Fallout From 2011 Draft Continues

Now it’s Jimmer Fredette, after the Kings’ buyout that became official Thursday. That came not long after Washington offloaded Jan Vesely and Cleveland fired Chris Grant as general manager.

In the meantime, Markieff Morris continues to develop in Phoenix and Kawhi Leonard really develops in San Antonio. Oh, and Nikola Mirotic says hello from Europe.

The 2011 NBA Draft was an interesting one anyway, with its heavy overseas influence in the top seven, the Spurs trading George Hill for the uncertainty of Leonard and the run of point guards in the lottery. But now it’s turned fascinating.

Every draft has developments, but the fallout from this one is everywhere:

  • David Kahn, the former general manager for the Timberwolves, laced his cement shoes tighter by taking Derrick Williams at No. 2;
  • The Kings’ front office made itself more unpopular by choosing the popular Fredette and trading for John Salmons as part of a draft-day package deal;
  • The Bobcats did better with No. 9 (Kemba Walker) than No. 7 (Bismack Biyombo).
  • No. 16 Nikola Vucevic has developed to the point where the Magic’s gamble of accepting him from the 76ers instead of Andrew Bynum from the Lakers as part of the Dwight Howard extraction has become a brilliant call;
  • The Rockets got Marcus Morris at 14 and Donatas Motiejunas at 20, but are a Western Conference threat now, in large part, because of the 38th pick, Chandler Parsons.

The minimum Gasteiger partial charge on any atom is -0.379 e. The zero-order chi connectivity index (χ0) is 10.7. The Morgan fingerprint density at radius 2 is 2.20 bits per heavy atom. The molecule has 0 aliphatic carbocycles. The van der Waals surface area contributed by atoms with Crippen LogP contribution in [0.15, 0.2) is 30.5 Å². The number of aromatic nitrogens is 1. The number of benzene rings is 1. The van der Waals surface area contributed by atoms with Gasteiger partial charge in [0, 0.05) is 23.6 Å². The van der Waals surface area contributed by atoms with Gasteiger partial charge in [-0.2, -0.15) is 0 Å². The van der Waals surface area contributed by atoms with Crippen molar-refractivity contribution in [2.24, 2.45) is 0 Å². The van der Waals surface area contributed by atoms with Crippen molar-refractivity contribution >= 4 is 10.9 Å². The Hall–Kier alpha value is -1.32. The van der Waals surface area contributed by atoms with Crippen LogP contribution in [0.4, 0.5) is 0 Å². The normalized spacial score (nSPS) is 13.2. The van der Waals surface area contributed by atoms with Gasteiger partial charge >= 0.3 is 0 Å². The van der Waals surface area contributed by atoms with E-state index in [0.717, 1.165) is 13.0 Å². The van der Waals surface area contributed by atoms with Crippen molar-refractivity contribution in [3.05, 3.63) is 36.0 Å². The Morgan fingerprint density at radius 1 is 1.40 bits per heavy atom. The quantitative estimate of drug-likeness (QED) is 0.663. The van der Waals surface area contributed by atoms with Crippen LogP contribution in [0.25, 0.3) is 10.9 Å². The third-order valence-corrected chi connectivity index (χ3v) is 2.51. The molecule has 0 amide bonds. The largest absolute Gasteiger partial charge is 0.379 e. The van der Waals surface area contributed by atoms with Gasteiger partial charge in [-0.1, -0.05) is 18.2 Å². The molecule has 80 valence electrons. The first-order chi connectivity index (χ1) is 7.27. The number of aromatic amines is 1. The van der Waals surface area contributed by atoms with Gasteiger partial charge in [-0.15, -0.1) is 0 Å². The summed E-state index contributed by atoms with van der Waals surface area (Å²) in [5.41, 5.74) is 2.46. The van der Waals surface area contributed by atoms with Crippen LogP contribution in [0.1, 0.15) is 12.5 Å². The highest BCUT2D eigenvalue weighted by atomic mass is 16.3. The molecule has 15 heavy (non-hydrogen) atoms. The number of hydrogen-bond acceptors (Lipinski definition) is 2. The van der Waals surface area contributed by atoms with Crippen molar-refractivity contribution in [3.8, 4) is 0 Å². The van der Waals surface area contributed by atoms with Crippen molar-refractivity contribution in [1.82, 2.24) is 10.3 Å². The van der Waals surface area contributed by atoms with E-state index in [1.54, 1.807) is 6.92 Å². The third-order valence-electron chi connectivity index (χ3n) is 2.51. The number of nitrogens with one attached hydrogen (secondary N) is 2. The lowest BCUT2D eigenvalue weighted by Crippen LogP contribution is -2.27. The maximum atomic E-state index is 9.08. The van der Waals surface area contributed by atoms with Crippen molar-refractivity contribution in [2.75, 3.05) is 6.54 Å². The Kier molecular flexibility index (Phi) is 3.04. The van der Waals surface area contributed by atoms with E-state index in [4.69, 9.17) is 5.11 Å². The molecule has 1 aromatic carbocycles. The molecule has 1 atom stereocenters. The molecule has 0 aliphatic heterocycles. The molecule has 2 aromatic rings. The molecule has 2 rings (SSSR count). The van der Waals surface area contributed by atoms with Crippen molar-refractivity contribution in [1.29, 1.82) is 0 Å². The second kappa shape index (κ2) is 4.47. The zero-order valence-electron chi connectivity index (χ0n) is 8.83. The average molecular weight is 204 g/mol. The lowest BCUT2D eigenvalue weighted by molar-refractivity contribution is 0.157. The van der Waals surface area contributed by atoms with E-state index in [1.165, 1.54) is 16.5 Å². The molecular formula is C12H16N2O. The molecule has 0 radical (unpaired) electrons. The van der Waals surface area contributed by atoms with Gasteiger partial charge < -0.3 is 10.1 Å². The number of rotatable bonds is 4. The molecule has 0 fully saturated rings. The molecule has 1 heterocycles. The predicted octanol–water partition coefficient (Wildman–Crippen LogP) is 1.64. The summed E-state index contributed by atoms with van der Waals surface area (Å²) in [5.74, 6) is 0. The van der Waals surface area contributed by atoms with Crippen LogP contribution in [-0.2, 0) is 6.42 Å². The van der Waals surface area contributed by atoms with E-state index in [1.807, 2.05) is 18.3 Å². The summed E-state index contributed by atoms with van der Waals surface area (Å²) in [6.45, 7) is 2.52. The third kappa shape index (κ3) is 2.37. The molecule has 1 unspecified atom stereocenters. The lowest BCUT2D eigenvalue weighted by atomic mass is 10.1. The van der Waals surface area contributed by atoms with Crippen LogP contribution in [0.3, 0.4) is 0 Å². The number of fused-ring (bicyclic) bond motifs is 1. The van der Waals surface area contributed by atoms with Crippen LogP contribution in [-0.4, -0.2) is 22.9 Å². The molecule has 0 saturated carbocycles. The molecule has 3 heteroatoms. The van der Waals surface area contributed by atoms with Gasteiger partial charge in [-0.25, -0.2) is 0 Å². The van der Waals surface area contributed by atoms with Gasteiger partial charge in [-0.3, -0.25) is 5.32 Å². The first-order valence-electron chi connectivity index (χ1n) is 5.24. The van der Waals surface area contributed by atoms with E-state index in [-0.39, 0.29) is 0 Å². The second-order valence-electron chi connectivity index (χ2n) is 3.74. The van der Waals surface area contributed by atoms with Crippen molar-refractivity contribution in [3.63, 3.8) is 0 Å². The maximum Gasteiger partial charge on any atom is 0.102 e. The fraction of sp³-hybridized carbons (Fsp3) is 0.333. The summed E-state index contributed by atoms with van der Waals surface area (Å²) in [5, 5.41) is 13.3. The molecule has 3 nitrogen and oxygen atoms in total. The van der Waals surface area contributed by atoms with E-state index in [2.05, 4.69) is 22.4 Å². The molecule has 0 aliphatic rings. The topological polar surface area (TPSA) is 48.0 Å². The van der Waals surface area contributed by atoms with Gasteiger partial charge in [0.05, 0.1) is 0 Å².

• Isaiah Thomas went from the last pick in the draft to starting at point guard for the Kings, putting up numbers worthy of a lottery pick.

That’s how the 2011 draft has turned out. The first pick, Kryie Irving, was a good one by the Cavs. GM Grant worked a trade to get the pick that turned into the No. 1, and he nailed the pick (though things didn’t get any better for Cleveland from there). Teams found some nice pickups in the mid-to-late teens, with Kenneth Faried at 22 (to Denver) and Reggie Jackson at 24 (to Oklahoma City) and the potential of very good value on the 23rd pick, Mirotic (who ended up in Chicago’s hands).

(The Bulls got his rights as an investment, knowing it would be years before he left Spain for the NBA, and have watched his stock dramatically rise. One executive, after seeing Mirotic play, said the power forward originally from Montenegro would go “top two or three for sure” if he was in the 2014 draft and “maybe even one.” Mirotic could be in Chicago next season.)

Four picks from the last 10 of that draft remain in the league, led by Thomas and including Lavoy Allen (50, now with the Pacers), DeAndre Liggins (53, now with the Heat on a 10-day contract) and E’Twaun Moore (55, now with the Magic).


  1. kek says:

    Irving, Parsons, Thomas has developed into the best players from that draft. I also like Jackson and faried.

  2. Deac says:

    “Norris Cole is more successful so far among them all.”

    No thanks to his own performance.

  3. Crazee says:

    Jimmy Butler turned out pretty good late in the twenties, as well. He’s starting for the Bulls.

  4. ivysaur23 says:

    Norris Cole is more successful so far among them all.

  5. okc2014 says:

    It wasn’t bad for OKC. They got Reggie Jackson!!!!!!!!!!!!!!!!!

  6. lol says:

    2011 draft was so bad, Jimmer turned out to be a a huge fail man what a dissapointment, college performance means nothing especially for 1 dimensional shooters.

  7. Jimmy Jazz says:

    I think Golden State has drafted smartly over the last couple years, Filling out the roster nicely around Curry & Lee

  8. dustydreamnz says:

    Yep, a lot is luck but you’ve still gotta be smart as we’ve seen. I think many guys going into the NBA suffer from psychological issues after brilliant college careers.